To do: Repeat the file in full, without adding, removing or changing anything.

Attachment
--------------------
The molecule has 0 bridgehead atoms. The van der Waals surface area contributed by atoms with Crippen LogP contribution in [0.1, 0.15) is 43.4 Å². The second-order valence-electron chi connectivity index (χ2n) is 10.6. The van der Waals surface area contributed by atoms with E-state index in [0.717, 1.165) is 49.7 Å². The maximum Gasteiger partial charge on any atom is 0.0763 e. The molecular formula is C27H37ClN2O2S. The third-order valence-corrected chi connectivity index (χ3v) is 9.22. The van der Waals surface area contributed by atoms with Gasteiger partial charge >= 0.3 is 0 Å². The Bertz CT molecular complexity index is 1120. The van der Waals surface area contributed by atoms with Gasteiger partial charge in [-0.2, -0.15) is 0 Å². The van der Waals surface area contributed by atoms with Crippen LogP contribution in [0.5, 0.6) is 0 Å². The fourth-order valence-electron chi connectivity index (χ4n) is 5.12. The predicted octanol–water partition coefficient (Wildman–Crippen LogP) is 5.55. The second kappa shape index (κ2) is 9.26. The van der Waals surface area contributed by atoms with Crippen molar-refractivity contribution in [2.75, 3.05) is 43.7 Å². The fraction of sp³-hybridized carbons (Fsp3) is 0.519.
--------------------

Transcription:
The molecule has 0 bridgehead atoms. The van der Waals surface area contributed by atoms with Crippen LogP contribution in [0.1, 0.15) is 43.4 Å². The second-order valence-electron chi connectivity index (χ2n) is 10.6. The van der Waals surface area contributed by atoms with E-state index in [0.717, 1.165) is 49.7 Å². The maximum Gasteiger partial charge on any atom is 0.0763 e. The molecular formula is C27H37ClN2O2S. The third-order valence-corrected chi connectivity index (χ3v) is 9.22. The van der Waals surface area contributed by atoms with Gasteiger partial charge >= 0.3 is 0 Å². The Bertz CT molecular complexity index is 1120. The van der Waals surface area contributed by atoms with Gasteiger partial charge in [-0.2, -0.15) is 0 Å². The van der Waals surface area contributed by atoms with Crippen LogP contribution in [0.5, 0.6) is 0 Å². The fourth-order valence-electron chi connectivity index (χ4n) is 5.12. The predicted octanol–water partition coefficient (Wildman–Crippen LogP) is 5.55. The second kappa shape index (κ2) is 9.26. The van der Waals surface area contributed by atoms with Crippen molar-refractivity contribution in [2.75, 3.05) is 43.7 Å². The fraction of sp³-hybridized carbons (Fsp3) is 0.519.